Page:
As a native of coastal Spain, co-founder of Cúrate Trips, and a true Spain aficionado, Felix Meana knows a few things about Andalusia. In his mind, there are 5 (almost 6) topics that guests should understand, plan around and look for in travel itineraries.
Of course, these are all covered (plus more!) in the Curate Trip to Andalusia, led by our friends and experts Valeska and Fernando at Paladar y Tomar.
At the top of the list, and probably the most well known, is Seville or Sevilla. When Felix thinks about Andalusia, he thinks about a version of Spain that is stopped in time. There’s no better place to experience this feeling than in Seville. With influences from the Spanish, Romans and Moors, and Jews, the city center is bursting with history and interesting architecture. Seville, and surrounding southern Spain, is known for warmer weather, and sometimes a slower pace of life. Meana likens this to the southern United States. The city is located along the Gualdalquivir River, and is often referred to as the most beautiful cities in Spain.
Stroll the Plaza de Espana, tour the Catedral, or visit the Alcazar (castle) of Seville - it’s still in use by the Spanish royal family!
Proximity and Connection to N. Africa
With the tip of southern Spain reaching to the strait of Gibraltar, the proximity of Andalusia to North Africa is a major influence on the history of the area. According to Felix, the best place to experience this is Cordoba, the old capital of the Al-Andalus. Over time, the passage of cultures across this city shaped it into the exciting, exotic, multi-cultural locale that it is today. As Curate Trips notes, Cordoba is the only city to have four UNESCO-protected historic sites: The Great Mosque of Cordoba, Cordoba’s City Center, Medina Azahara, and the Festival of the Courtyards which happens in May.
The Sherry Triangle
The Sherry Triangle, composed of Puerto de Santa María, Jerez, and Sanlúcar de Barrameda is a must-visit destination, according to Meana. Sherry is a completely unique style of wine-making, starting with the science behind the soil. White, lime-rich Albariza soil is low in organic matter, and too poor of soil for more standard agricultural applications. However, the three varietals of Sherry grapes grow well: Palomino, Moscatel and Pedro Ximenez. Perhaps the most interesting departure from typical wine making that can only be experienced in the Sherry Triangle of southern Spain is the solera, a system composed of a series of casks that hold wine of different ages, blending them progressively to reach different sherry type and flavor profiles.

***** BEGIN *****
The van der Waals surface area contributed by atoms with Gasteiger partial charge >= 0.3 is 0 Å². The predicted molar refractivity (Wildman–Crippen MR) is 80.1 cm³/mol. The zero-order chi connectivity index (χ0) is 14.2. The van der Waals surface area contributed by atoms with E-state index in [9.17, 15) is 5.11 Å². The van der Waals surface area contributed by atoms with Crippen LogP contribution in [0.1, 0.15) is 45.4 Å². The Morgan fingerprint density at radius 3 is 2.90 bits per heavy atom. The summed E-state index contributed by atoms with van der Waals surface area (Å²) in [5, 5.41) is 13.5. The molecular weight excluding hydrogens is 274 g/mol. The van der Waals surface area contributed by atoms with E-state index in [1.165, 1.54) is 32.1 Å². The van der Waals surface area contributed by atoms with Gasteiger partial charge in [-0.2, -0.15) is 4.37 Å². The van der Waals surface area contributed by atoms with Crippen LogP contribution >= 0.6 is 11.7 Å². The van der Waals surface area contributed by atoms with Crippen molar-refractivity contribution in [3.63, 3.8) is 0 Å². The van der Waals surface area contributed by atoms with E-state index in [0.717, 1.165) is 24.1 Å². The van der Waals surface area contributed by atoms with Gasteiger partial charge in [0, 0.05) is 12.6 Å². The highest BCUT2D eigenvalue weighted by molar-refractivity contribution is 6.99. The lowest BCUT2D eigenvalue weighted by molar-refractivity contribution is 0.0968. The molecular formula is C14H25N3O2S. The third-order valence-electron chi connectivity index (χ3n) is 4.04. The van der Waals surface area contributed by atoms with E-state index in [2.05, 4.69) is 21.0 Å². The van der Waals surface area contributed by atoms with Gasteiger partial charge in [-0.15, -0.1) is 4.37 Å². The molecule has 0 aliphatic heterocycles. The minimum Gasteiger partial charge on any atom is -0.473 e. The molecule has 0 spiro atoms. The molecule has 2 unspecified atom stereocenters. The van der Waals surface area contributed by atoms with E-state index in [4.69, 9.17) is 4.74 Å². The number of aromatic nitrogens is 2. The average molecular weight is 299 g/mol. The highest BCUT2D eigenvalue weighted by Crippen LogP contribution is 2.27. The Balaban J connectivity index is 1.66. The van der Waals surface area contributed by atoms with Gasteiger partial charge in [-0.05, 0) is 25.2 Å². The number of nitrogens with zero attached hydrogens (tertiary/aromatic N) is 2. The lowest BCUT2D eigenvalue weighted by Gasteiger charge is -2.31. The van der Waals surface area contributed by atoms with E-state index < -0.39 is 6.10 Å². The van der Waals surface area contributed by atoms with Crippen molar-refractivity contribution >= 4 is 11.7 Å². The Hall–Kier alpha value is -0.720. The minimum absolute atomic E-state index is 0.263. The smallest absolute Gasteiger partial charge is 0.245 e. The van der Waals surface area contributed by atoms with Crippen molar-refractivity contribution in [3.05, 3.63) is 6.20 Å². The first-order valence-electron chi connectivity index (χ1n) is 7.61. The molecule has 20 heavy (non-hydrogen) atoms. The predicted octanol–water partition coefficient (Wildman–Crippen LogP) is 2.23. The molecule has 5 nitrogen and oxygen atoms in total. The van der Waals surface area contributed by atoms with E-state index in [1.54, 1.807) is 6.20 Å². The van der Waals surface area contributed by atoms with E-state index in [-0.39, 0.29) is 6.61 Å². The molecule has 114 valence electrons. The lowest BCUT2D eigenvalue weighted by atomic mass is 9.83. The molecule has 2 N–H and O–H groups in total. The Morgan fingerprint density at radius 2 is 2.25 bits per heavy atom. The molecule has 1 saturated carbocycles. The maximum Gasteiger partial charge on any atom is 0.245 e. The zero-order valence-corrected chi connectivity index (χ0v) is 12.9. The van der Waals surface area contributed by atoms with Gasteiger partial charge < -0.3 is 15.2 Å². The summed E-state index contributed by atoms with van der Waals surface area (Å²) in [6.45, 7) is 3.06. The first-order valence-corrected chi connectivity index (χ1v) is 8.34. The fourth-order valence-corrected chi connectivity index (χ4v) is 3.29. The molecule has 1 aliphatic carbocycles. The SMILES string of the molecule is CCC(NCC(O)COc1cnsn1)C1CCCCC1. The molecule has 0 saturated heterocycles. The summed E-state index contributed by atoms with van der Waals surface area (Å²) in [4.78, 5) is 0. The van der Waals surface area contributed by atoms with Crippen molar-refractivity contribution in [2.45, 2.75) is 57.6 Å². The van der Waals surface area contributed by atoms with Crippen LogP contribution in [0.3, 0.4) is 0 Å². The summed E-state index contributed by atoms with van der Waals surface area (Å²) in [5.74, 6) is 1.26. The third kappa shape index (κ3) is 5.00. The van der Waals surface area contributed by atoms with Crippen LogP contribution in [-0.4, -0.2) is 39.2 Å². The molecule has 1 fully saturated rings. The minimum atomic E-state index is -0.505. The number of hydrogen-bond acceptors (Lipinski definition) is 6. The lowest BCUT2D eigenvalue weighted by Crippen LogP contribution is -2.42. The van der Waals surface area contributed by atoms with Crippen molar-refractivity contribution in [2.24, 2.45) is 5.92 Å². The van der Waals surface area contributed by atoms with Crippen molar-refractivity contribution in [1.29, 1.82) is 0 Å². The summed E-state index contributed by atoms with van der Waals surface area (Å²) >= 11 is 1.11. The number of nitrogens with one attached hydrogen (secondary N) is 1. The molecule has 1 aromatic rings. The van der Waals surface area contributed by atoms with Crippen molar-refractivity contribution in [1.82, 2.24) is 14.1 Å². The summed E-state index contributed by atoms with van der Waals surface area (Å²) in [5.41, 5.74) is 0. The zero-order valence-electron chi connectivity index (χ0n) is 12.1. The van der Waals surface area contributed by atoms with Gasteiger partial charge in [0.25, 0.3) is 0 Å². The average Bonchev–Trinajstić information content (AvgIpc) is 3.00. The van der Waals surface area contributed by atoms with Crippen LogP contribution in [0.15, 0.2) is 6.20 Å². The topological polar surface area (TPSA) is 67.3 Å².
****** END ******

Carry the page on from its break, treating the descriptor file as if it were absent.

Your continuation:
The Best Jamón in the World
As witnessed on the Cúrate Trip to Andalusia, the world’s finest ham awaits you in Jabugo, in the heart of Sierra de Aracena Natural Park and Picos de Aroche, a UNESCO-protected Biosphere Reserve. It’s here where the black-footed, 100% Iberico pigs roam through the dehesa, munching on acorns that lend a signature nuttiness to every bite of jamón. For those who truly want to experience Andalusia, a visit to one of these world-renowned producers is a must!
At Cúrate, Cinco Jotas is the producer of all of the whole jamón we purchase, you can also find the fresh pork from the Iberico pigs on the menu! Tours of Cinco Jotas are exclusively granted to travelers affiliated with Cúrate!
Unmatched Access to Seafood
Perhaps most impressive and delicious, is the wealth of seafood that Andalusia infuses into the market from the confluence of the Mediterranean Sea and the Atlantic Ocean. Felix particularly highlights the diversity in the number of shrimp and prawns, the impressive bluefin tuna, and the freshness of the anchovies and sardines, staples in the Andalusian diet. Meana recommends a visit to Cadiz to witness this beauty and freshness of Andalusian seafood first hand.
Andalusian Olive Oil
The sixth highlight, and perhaps the most precious, according to Meana, is the treasure of Andalusian olive oil. Right there with Spanish jamón, Spanish olive oil is one of those products that creates a sense of great pride! The Spanish golden liquid, olive trees are part of Spain’s landscape, and that couldn’t be more clear in Andalusia. The yield from one province alone, Jaén, accounts for 50% of the olive oil consumed in Spain, and 20% of the olive oil consumed globally.